Los Angeles Fire Chief Brian Cummings defended his department in the City Council this week against allegations that he had no plan to improve fire service.

Councilmen Eric Garcetti and Mitchell Englander, furious over what they said was the department’s failure to produce a strategic plan requested six months ago, asked Cummings to report to the Council with a way forward to improve response times to fires and emergencies.

The appearance was the latest chapter in a tangle between the Council and the department dating back to March, when LAFD officials admitted reporting response-time data that inflated the department’s success in meeting national response goals. Subsequent reports and an audit by the city controller found significant flaws in the way LAFD officials analyzed and reported response times.

Cummings told the Council he moved to improve the department’s data collection and analysis of response times and issued a request for $50 million in the next budget to reopen a shuttered training academy, pay civilian data experts and staff more ambulances.

“The simple answer is money. If you give us money, we’ll have more technology, we’ll have more civilian support staff, we’ll have more resources in the field,” Cummings said. “We’re giving you the best fire service we can provide, given the resources that this Council has provided for us.”

Cummings agreed to report back to the Council in 60 days with a one- to three- to five-year restoration plan for the department.

The fire chief’s statements drew a range of reactions from Council members.

Garcetti, who is running for mayor, was irritated and disappointed by Cumming’s appearance, saying he did not hear a strategic plan from the fire chief.

“We need action. We need restoration. We need resources to bring down the response times now,” Garcetti told reporters after the Council meeting. “That’s what I’m asking for . . . I did not hear a plan today.”

But Englander said he was surprised and pleased by the department’s response.

“I expected to hear a lot of excuses. I think that’s what we’ve been used to hearing,” he said. “I walked in very frustrated, just waiting to hear more problems.”

Englander credited the fire chief with establishing a task force to fix systemic problems with the LAFD’s analysis of response times, which he called “the heart” of the problems. He also said he heard movement on his plan to create FIRESTAT L.A., a comprehensive system that tracks LAFD response trends to help guide future deployment of stations, fire engines and ambulances.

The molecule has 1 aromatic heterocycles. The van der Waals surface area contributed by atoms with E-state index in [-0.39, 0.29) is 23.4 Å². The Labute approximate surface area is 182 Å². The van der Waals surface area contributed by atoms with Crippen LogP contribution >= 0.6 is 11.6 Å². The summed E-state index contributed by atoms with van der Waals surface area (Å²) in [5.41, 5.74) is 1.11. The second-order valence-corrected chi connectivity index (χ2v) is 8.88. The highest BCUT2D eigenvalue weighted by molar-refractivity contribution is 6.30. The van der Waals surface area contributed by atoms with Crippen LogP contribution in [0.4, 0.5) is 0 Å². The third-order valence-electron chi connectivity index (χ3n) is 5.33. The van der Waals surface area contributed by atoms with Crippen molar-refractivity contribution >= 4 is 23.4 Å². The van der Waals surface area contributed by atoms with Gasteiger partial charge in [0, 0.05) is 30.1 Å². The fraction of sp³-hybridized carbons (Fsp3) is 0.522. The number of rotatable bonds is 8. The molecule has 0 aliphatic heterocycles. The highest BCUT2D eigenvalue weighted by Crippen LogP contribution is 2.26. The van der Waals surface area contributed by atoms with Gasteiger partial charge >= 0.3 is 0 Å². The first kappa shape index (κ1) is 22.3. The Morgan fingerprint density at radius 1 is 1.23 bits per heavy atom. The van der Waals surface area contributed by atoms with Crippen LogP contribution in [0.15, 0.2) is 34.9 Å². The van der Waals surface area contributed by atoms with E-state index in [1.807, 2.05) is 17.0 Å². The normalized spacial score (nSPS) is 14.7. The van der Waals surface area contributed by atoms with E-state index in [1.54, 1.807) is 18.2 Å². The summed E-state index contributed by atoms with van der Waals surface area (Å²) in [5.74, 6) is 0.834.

Cummings in July convened the task force on Information and Data Analysis to help restore the department’s reputation by having objective experts in data analysis study the LAFD’s data collection and analysis procedures. The IDA included data experts from the RAND Corp., USC and the Los Angeles Police Department, as well as sworn and civilian LAFD members.

The task force’s first major report found that a lack of training and the department’s 30-year-old computer-assisted dispatch system were among the main factors that led the LAFD to report false response times.

The task force’s trained experts found that in September, LAFD personnel met national response time standards 60.9 percent of the time for emergency medical calls and 61.3 percent of the time for fires, far below the 90 percent goal of the National Fire Protection Association.

Other Council members, including Council President Herb Wesson, accepted blame for the department’s performance by cutting its budget in recent years, though the Council increased the LAFD budget this year by about $40 million.

“I do believe a lot of the problem is that the department is operating on bailing wire and bubble gum, and you need to have the resources to do the job,” Wesson said.

Councilman Dennis Zine, who is running for city controller, pressed Cummings on the department’s response to an audit this spring by City Controller Wendy Greuel, which found LAFD response times to medical calls have increased since budget cuts began to hit the department in 2009. The audit also uncovered systemic data collection problems, including a failure to adequately code emergency and non-emergency calls.

Cummings said the department had begun work on fixing all but one of Greuel’s recommendations.
Meanwhile, Greuel, who is running for mayor, took the Council to task for waiting six months to hold the department accountable.

“This type of response from the council is a day late and a dollar short. This discussion is long overdue and must be a top priority,” Greuel said in a statement.